May I Have Your Attention Please?
One of the hotter buzzwords in advertising today is attention. Which has led to – or perhaps is a result of – a growing industry of companies offering some version of “attention metrics.” So, let’s pay some attention to “attention”: what does it mean and why should it matter to the performance marketer?
For years, media measurement has revolved around the concept of “opportunity to see.” Advertisers would place an ad on a TV station, on a website, on a billboard, in a newspaper or magazine (remember those?) and the publishers would offer an estimated number of impressions that placement would potentially deliver. But those “impressions” were never really impressions. People left the room, looked away, changed the channel, or turned the page. What media sellers really offer is their audience had the opportunity to see the ad, not that they had.
Digital media ushered in an era of greater accountability, since users could interact with ads and interactions could be measured with clicks, visits, and online purchases. But not every clicker is a buyer, and most buyers are not clickers. So, the marketplace—even in interactive media —continued to transact on impressions instead of actions. To monetize media even more, they devalued those impressions by placing too many ads on a page (clutter), ads that were in view for too short a period of time (duration), and even ads that weren’t visible to humans at all (viewability). The market responded by creating minimum standards of viewability. Problem solved, let’s go drink some rosé on the Croisette!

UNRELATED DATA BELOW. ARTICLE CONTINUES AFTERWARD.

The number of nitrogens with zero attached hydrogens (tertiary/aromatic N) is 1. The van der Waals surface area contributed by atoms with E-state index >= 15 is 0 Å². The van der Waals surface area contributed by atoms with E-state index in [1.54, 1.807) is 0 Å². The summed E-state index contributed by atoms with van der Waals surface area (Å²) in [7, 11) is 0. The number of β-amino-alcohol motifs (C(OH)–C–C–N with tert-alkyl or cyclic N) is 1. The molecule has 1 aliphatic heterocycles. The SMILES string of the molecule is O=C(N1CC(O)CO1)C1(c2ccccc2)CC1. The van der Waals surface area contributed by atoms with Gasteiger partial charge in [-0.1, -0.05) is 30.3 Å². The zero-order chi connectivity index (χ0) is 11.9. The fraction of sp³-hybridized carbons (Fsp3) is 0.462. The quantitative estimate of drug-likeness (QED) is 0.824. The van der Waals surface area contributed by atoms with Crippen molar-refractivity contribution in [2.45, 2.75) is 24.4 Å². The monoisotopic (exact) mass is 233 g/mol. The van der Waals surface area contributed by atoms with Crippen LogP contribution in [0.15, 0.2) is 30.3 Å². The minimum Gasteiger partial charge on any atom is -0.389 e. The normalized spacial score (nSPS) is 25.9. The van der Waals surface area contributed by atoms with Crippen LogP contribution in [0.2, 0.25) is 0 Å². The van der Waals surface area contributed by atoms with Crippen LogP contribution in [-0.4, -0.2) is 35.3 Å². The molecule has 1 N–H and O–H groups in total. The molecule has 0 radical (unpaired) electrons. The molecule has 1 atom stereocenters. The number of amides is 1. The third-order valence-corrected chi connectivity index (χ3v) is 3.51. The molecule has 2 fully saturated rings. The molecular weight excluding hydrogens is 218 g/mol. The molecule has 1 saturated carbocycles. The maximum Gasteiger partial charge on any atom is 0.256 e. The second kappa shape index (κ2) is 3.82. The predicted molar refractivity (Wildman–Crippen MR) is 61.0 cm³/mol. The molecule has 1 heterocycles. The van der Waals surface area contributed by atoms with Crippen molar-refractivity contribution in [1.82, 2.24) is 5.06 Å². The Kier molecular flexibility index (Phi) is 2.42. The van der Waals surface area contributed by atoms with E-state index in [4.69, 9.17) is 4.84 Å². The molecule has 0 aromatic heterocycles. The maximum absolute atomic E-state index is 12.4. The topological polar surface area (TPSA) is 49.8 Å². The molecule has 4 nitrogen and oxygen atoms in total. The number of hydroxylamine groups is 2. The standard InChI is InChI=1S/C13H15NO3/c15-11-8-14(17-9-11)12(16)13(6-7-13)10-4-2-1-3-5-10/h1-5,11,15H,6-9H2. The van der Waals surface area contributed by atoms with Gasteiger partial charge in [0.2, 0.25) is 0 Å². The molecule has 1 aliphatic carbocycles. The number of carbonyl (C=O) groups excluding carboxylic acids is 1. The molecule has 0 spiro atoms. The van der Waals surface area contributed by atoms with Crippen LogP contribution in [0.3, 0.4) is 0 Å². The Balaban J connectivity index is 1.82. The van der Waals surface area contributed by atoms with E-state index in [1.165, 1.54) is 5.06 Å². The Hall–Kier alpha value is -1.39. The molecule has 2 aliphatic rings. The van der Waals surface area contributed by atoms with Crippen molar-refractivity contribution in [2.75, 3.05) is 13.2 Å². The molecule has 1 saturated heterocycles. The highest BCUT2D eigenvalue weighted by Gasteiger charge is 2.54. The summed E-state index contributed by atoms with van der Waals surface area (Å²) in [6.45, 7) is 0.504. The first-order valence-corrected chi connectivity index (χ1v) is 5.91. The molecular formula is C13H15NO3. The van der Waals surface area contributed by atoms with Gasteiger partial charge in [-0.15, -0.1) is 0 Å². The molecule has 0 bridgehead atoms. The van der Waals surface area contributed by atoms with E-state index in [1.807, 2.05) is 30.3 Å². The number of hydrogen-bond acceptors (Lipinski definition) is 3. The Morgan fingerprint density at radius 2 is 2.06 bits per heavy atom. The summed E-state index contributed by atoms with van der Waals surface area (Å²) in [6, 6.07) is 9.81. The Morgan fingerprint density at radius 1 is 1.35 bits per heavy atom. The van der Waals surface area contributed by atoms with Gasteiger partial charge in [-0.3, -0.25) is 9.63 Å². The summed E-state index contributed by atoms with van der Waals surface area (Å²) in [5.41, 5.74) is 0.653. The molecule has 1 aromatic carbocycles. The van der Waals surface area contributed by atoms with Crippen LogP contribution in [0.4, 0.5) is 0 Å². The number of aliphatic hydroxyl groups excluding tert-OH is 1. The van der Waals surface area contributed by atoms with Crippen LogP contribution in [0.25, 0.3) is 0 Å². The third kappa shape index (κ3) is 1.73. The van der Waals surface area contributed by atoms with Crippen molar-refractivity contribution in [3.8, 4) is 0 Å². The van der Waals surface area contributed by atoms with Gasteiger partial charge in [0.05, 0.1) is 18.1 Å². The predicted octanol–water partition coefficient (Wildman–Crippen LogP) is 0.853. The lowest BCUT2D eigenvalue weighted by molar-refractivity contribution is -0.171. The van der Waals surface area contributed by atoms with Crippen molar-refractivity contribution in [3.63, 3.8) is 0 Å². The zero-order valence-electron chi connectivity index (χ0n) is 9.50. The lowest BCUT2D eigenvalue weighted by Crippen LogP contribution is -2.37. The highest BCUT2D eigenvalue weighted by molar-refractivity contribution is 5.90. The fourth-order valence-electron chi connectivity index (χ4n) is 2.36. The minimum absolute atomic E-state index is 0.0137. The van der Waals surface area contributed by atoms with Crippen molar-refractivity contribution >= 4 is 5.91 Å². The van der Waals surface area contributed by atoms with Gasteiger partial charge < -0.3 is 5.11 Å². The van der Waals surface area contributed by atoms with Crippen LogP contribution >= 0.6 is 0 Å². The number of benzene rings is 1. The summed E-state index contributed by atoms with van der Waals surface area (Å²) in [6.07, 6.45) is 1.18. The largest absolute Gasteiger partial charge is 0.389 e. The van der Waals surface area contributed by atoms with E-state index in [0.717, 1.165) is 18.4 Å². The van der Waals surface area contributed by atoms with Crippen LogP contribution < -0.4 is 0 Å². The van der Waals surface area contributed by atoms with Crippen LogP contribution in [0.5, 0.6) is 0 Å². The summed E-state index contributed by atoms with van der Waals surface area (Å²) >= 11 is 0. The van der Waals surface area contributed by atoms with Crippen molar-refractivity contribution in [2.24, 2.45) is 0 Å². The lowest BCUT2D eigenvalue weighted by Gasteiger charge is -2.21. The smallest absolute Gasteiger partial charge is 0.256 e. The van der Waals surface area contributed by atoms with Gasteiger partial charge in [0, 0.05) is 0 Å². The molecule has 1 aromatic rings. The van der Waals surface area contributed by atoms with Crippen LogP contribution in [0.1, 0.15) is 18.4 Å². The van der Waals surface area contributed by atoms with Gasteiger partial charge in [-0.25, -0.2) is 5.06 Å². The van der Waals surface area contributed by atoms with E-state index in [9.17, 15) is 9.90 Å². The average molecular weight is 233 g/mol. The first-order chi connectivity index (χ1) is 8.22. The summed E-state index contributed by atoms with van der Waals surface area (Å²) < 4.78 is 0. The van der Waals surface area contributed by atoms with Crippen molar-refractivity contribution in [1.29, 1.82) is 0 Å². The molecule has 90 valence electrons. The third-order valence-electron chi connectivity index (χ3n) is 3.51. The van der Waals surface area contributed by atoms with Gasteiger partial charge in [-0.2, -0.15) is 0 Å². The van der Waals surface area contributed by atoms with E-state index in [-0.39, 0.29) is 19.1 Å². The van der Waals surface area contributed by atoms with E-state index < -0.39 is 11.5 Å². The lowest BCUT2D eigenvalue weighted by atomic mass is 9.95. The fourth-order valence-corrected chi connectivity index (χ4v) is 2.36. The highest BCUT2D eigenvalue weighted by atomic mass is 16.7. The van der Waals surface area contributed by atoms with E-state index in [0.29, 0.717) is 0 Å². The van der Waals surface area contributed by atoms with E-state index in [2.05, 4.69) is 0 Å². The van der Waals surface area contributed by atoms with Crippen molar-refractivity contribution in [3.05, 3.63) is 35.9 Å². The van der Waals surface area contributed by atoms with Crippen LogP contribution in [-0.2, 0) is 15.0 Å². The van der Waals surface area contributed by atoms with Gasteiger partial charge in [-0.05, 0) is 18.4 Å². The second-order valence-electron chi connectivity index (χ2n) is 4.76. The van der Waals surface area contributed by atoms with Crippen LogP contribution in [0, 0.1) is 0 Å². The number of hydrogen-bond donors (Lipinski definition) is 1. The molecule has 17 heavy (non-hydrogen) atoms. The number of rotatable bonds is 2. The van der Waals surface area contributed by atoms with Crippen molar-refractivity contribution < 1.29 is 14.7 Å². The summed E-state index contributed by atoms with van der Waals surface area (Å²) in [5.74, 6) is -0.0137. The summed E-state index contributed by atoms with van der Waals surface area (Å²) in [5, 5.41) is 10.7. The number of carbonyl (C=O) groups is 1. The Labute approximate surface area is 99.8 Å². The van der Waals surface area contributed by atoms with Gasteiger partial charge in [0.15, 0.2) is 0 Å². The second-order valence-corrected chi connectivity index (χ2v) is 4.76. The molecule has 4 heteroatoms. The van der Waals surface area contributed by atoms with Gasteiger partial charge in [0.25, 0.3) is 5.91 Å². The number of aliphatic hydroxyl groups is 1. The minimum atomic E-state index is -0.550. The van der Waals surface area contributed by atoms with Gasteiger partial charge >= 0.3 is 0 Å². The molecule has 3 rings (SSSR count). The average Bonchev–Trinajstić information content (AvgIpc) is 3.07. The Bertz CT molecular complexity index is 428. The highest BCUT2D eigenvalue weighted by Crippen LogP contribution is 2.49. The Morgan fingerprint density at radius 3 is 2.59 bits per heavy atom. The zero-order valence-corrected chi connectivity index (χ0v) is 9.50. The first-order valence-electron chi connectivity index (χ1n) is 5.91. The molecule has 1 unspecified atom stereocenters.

Well, except that viewability isn’t the same as attention, any more than an impression is. Which brings us to 2023, who some pundits have dubbed “the year of attention metrics.” So, what is attention and how do you measure it? Integral Ad Science (IAS) – one of several companies that has shifted focus from visibility to attention—defined attention as “a measure of whether or not an ad is resonating with consumers and can be linked to business results.” IAS identified three key elements to garnering attention: visibility, situation, and interaction. Let’s run down each: